There is an old saying that if you ask five economists and you'll get five different answers - six if one went to Harvard. Can we teach a pluralist curriculum which would bring economists onto the same page so that when you ask five economists a question, you get one good answer?
Approaching this problem needs a systematic solution. For example, we need to think about how to structure teaching around topics and concepts that allow students to study problems and evaluate potential approaches, and their evidence. We need an alternative textbook, or set of them, that can satisfyingly demonstrate the approach being called for, and ultimately offer a replacement foundation upon which to build a pluralist curriculum.
Presently, even the best mainstream textbooks merely tack on a few comments on alternative approaches. For example, the currently popular experimental or behavioural economics schools, despite being widely being regarded as a revolution in economic thinking and economic science, are given very little credence in the most popular textbooks. After pouring through the text of 25 popular undergraduate microeconomic textbooks, Lombardini-Riipinien and Autio find that
… ten of the 25 textbooks examined make no reference at all to behavioral economics; six dedicate less than 1% of total pages to it, six between 1% and 2.6%, and three between 6% and 11%. When behavioral economics is discussed, the focus tends to be on bounded rationality rather than on bounded self-interest or bounded willpower.Joan Robinson tried to comprehensively rewrite the core introductory economics textbook with John Eatwell in 1973. While the book does a superb job of putting economic analysis in a philosophical and historical context, it offers no coherent backbone upon which to build an understanding of economics. For example, after reading the book I learnt very little to aid me in answering practical day-to-day questions about the economy. Where does money come from? How do we measure unemployment? How could we assess alternative options for addressing negative externalities? Is the very concept of eternality useful, since it implies the existence of a no-externality world?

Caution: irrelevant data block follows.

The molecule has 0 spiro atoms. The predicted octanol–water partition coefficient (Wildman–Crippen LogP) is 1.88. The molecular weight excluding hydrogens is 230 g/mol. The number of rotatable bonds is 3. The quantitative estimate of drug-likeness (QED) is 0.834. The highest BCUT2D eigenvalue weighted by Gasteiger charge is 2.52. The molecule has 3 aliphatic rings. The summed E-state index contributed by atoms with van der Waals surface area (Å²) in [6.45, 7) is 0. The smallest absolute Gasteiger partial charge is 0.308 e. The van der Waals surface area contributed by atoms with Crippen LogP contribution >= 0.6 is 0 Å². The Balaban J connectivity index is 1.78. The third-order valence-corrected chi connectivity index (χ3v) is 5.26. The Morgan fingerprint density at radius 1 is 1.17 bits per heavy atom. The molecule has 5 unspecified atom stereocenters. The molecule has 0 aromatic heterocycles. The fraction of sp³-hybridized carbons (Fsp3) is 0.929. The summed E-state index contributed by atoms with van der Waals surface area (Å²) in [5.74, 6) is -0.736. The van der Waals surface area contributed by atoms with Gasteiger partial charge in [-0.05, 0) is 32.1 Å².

Experimental economics is not discussed at all in ten textbooks, twelve textbooks dedicate less than 0.6% of total pages to it, while three dedicate between 2% and 10% of total pages.
What is needed is a way to structure the exploration of economic analysis by arranging around economic problems around some core domains. Approaches from various schools of thought can be brought into the analysis where appropriate, with the common ground and links between them highlighted.
Unless the community of economic reformers can make the effort to reconstruct the way economic is taught, and make the tough decisions about how to structure new core texts, including what to leave in and what to leave out, then change will remain elusive. We can’t call for change in the challenging tribal social environment of economics without offering an attractive alternative - one that embraces the best from each of the schools of thought and finds common ground without creating a new set of outsiders.
Originally published at IDEA Economics